Samuel Johnson

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Dr Samuel Johnson by Sir Joshua Reynolds, 1772

Samuel Johnson (1709-1784) was one of the leading figures of English literature's Augustan Age. Often referred to simply as Dr Johnson, he was one of the foremost literary scholars and writers of his day. He is also known for his witty conversation, much of which was recorded by his first biographer, James Boswell. He is responsible, for example for the aphorism, "No man but a blockhead ever wrote, except for money".

Early life

Samuel Johnson was born September 18th 1709 in Lichfield, Staffordshire to Michael and Sarah Johnson. His father was a bookseller; the family business would provide a major supplement to Johnson's formal education, as he had access to the works of classical literature from his father's stock.

As a child, Johnson suffered from scrofula. He was touched by Queen Anne in accordance with a widespread belief that the royal touch could cure it. Health problems would continue throughout his life.

Johnson received the first portion of his formal education at the local grammar school. By 1728, the Johnsons were able to send him to Pembroke College at Oxford. This was not to last; after thirteen months, Johnson was forced to withdraw for want of funds. The advanced degrees Johnson would claim later in life were honoris causa, given after his literary accomplishments.

Johnson entered the family trade as a bookseller for two years. In 1735 he married a widow, Elizabeth Porter. Johnson tried, with indifferent success, to launch a career as a schoolmaster. The school he started would fail, but one of his students, David Garrick would become one of the leading actors and producers of the day. His association with Garrick would lead him to London and mark the beginning of his career as a professional writer.


by 1737 Johnson was working as a journalist submitting essays to publications such as The Gentleman's Magazine. Published by William Cave, this was the first periodical to describe itself as a magazine. In 1738 Johnson's Juvenalian satire, London was published. The biographical Life of Mr. Richard Savage was published, detailing the hardships of one of Johnson's literary friends. Johnson produced two notable series of literary essays in this period: The Rambler, published from 1750 to 1752, and The Adventurer published from 1753 to1754.

The Dictionary

  1. Sir Isaac Newton defines water, when pure, to be a very fluid salt, volatile, and void of all savour or taste; and it seems to consist of small, smooth, hard, porous, spherical particles, of equal diameters, and of equal specifick gravities, as Dr. Cheyne observes. Their smoothness accounts for their sliding easily over one another's surfaces; their sphericity keeps them also from touching one another in more points than one; and by both these their frictions in sliding over one another, is rendered the least possible. Their hardness accounts for the incompressibility of water, when it is free from the intermixture of air. The porosity of water is so very great, that there is at least forty times as much space as matter in it. Quincey. Shakespeare.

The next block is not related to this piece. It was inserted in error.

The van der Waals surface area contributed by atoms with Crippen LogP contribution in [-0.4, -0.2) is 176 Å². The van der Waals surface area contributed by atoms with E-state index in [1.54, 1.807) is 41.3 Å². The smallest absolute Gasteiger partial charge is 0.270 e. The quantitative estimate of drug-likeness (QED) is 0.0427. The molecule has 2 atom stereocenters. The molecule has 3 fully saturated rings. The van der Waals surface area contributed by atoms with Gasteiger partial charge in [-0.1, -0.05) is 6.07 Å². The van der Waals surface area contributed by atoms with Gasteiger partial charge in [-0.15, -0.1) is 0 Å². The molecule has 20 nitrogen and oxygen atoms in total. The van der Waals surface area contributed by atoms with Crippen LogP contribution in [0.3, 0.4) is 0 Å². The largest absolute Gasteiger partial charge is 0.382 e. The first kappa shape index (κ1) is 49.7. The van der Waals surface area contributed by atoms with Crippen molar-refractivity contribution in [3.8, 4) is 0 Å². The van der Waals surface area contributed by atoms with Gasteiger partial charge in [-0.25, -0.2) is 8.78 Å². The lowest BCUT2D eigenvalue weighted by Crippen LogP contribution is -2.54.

2. The sea. Common Prayer
  3. Urine. Shakespeare
  4. To hold Water. To be sound; to be right, L'Effrange.
  5. It is used for the lustre of a diamond. Shakespeare
  6. Water is much used in composition for things made with water, being in water, or growing in water: as, water-spaniel, water- flood, water-courses, water-pots, water-fox, water-snakes, water-gods, water- newt, Sidney. Psalms. Isaiah. Jo. Walton, May. Dryden. Derbam.

By 1747. Johnson's reputation as a man of letters had grown sufficiently that he was approached by a group of publishers to create an authoritative dictionary of the English language. Johnson's A Dictionary of the English Language was a massive undertaking which would take nine years to write. While Johnson employed a number of assistants, the dictionary, can in a real sense be considered to have been authored by Johnson himself.[1]

Later Years

The success of the dictionary did not, in itself, provide Johnson with financial security. In 1762 Johnson was awarded a crown pension of 300 pounds a year. In 1763 Johnson met James Boswell, his first major biographer. In his later years, Johnson was one of the leading figures of London literary and artistic society, conversing with the leading members of the English enlightenment such as Edmund Burke, Joshua Reynolds and Oliver Goldsmith. In 1777 he began his Lives of the Poets, not completed till 1781, and a major feat of biography and criticism. Although the choice of poets was not his but that of the booksellers with whom he contracted, with the result that many inconsiderable writers were included, his judgments established his lasting reputation as a literary critic.

Samuel Johnson died on 13 December 1784. He was buried in Westminster Abbey.


  1. Samuel Johnson. A dictionary of the English language : in which the words are deduced from their originals, and illustrated in their different significations by examples from the best writers. To which are prefixed, A history of the language, and An English grammar. London : Printed by W. Strahan, 1755.